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Middle Manager of Justice Review

Since the laboured development and mixed reaction to 2009’s Brütal Legend, Double Fine Production have made no secret of their disinterest in big-budget titles produced within the confines of a traditional developer-publisher relationship. Middle Manager of Justice embodies this independent spirit well, but demonstrates a savviness by the developer of knowing what their rabid fanbase are really after when they play a game by Double Fine.

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On the face of it, Middle Manager of Justice is a fairly typical time-sink mobile game. You are tasked with running the day-to-day workings of a superhero agency; hiring heroes, keeping them fit and motivated and sending them out to protect the neighbouring region. All the trappings of this sort of game are present, with two parallel currency systems to keep you chasing the next upgrade of your premises or your heroes and the proper balancing of several timers being key to your managerial success. 

Nothing about the game really seeks to reinvent the wheel as far as the genre goes. The addition of a fairly flimsy battle system makes things a little more involved than other similar types of games like Tiny Tower or the behemoth The Simpsons: Tapped Out. However, that’s not to say very much - the battles play themselves out for the most part, although they do break up the office management gameplay quite nicely.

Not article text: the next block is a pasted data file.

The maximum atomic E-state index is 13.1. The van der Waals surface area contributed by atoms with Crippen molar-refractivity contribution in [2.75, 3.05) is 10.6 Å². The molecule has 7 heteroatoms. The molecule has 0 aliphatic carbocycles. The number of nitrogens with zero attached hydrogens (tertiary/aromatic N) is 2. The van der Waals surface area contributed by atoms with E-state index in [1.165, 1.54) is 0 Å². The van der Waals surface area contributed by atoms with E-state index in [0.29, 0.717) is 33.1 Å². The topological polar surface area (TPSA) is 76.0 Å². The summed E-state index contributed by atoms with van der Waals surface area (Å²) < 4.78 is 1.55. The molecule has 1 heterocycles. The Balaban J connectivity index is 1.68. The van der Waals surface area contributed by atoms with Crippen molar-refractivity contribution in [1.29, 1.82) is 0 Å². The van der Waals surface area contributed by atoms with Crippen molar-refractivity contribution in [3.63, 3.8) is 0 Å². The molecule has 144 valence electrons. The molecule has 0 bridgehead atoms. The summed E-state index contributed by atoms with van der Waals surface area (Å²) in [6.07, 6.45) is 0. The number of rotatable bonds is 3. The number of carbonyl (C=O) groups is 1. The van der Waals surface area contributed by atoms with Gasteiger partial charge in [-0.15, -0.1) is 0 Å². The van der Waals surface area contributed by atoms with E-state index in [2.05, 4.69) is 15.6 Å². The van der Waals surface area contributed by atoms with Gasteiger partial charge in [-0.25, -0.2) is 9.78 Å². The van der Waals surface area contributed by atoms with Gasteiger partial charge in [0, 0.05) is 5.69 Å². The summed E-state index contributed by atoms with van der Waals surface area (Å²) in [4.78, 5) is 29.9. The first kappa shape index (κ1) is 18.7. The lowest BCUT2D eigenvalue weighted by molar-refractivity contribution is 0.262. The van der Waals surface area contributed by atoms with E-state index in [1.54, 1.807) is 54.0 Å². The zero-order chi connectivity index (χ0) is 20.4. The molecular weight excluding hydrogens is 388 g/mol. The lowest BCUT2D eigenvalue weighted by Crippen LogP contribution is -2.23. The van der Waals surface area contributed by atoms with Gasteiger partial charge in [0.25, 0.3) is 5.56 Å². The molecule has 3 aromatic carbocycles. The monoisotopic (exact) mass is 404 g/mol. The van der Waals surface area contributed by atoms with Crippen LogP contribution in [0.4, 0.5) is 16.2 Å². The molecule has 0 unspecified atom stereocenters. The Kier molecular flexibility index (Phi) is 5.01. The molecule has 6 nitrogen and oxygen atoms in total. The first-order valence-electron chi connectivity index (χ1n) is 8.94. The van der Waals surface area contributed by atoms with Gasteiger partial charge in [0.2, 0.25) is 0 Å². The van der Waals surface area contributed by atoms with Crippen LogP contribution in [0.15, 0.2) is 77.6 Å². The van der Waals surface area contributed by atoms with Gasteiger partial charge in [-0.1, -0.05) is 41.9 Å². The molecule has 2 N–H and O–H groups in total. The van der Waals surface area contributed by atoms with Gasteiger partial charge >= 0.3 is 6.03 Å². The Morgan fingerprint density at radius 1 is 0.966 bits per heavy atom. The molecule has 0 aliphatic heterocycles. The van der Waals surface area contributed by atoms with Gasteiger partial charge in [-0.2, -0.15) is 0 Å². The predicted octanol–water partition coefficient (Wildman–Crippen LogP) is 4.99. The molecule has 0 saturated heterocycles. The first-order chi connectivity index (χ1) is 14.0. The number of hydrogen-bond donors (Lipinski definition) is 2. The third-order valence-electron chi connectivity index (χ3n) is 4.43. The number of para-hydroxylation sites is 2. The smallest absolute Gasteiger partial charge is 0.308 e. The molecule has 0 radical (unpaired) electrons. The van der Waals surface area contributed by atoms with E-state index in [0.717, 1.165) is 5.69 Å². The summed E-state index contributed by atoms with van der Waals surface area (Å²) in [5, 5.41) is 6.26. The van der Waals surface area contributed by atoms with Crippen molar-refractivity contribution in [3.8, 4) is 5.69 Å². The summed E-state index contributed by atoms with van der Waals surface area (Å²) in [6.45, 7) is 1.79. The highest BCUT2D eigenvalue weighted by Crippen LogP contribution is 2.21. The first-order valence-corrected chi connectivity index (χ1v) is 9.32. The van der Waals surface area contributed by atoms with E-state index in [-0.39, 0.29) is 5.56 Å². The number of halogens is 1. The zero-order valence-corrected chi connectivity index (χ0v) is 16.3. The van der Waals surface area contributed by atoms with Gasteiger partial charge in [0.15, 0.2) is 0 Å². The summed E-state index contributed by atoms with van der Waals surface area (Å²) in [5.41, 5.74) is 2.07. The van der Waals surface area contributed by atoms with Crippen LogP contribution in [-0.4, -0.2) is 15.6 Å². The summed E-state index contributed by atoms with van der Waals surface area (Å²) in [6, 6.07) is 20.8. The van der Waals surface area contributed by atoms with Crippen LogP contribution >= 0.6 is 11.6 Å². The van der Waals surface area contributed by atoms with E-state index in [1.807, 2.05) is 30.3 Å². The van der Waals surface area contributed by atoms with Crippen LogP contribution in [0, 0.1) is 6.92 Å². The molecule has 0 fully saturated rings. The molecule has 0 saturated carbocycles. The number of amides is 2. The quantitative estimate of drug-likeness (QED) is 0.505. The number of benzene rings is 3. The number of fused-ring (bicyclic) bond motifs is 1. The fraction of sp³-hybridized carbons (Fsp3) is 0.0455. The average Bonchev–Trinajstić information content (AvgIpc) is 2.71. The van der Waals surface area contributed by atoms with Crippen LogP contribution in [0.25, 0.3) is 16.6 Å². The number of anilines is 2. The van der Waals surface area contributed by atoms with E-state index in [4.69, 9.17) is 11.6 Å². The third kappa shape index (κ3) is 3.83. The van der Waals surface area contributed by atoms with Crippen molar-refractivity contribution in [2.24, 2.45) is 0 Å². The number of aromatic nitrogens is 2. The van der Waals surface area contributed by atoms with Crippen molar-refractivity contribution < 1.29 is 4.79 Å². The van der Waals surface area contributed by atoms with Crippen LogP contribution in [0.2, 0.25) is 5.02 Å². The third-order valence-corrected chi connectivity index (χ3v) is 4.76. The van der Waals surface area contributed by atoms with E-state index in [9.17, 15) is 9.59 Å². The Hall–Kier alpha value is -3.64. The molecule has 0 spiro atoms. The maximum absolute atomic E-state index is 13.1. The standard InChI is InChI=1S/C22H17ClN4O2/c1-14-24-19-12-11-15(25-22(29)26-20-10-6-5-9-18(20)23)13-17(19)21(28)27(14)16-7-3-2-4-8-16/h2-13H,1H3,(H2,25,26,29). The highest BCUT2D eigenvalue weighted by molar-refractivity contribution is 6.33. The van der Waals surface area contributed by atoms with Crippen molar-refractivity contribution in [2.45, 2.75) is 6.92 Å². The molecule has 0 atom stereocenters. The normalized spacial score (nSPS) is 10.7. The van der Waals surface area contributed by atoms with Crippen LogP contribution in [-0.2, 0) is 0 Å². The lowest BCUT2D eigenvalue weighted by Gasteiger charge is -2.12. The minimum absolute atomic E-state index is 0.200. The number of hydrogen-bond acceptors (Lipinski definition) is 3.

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However, to go into too much detail about the basic mechanics of the game would be to rather miss the point. At this point, the timer-centric simulation title is so widespread in mobile gaming, even creeping into other genres like puzzle games and kart racers that to fiddle with the formula too much would risk straying too far from what’s popular. The basic gameplay simply provides a solid foundation for the real meat of what makes Double Fine Productions a developer with an enormous fan following - top-notch production design and a unique charm that permeates the game as a whole.

Middle Manager of Justice is certainly a looker, with beautifully drawn characters and environments that really pop when played on a Retina iPad. The heroes that you’ll be managing are very well-realised, adopting a style inspired by the Silver Age of Comics reminiscent of the of The Incredibles and the Freedom Force PC games. Half of the appeal of investing your hard-earned Superium in new heroes is seeing what weird and wonderful new faces you’ll be able to have populating your office.

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The charisma of the game isn’t limited to its visuals - the dialogue and flavour text that are commonplace throughout the game are constantly amusing and can easily carry you through what could otherwise get monotonous rather quickly. Rather than being window-dressing, the visuals and writing are the bulk of what this game has to offer, and if you’re already a fan of Double Fine Productions then you’ll be glad to hear that Middle Manager of Justice manages to capture a portion of the same intangibles that etched a game like Psychonauts deep in the memory of the few that played it.

If charm is not enough to hold your interest, suffice to say that Middle Manager of Justice is not for you - the mechanics are quite simply not as well-realized and finely-tuned as something like Tiny Tower. However, if you’re looking for a time-sink and the signature style of Double Fine Productions appeals to you, there’s a lot to enjoy here.

7.50/10 7½

Middle Manager of Justice

This game is good, with a few negatives.

If charm is not enough to hold your interest, suffice to say that Middle Manager of Justice is not for you - the mechanics are quite simply not as well-realized and finely-tuned as something like Tiny Tower. However, if you’re looking for a time-sink and the signature style of Double Fine Productions appeals to you, there’s a lot to enjoy here.

This game was supplied by the publisher or relevant PR company for the purposes of review
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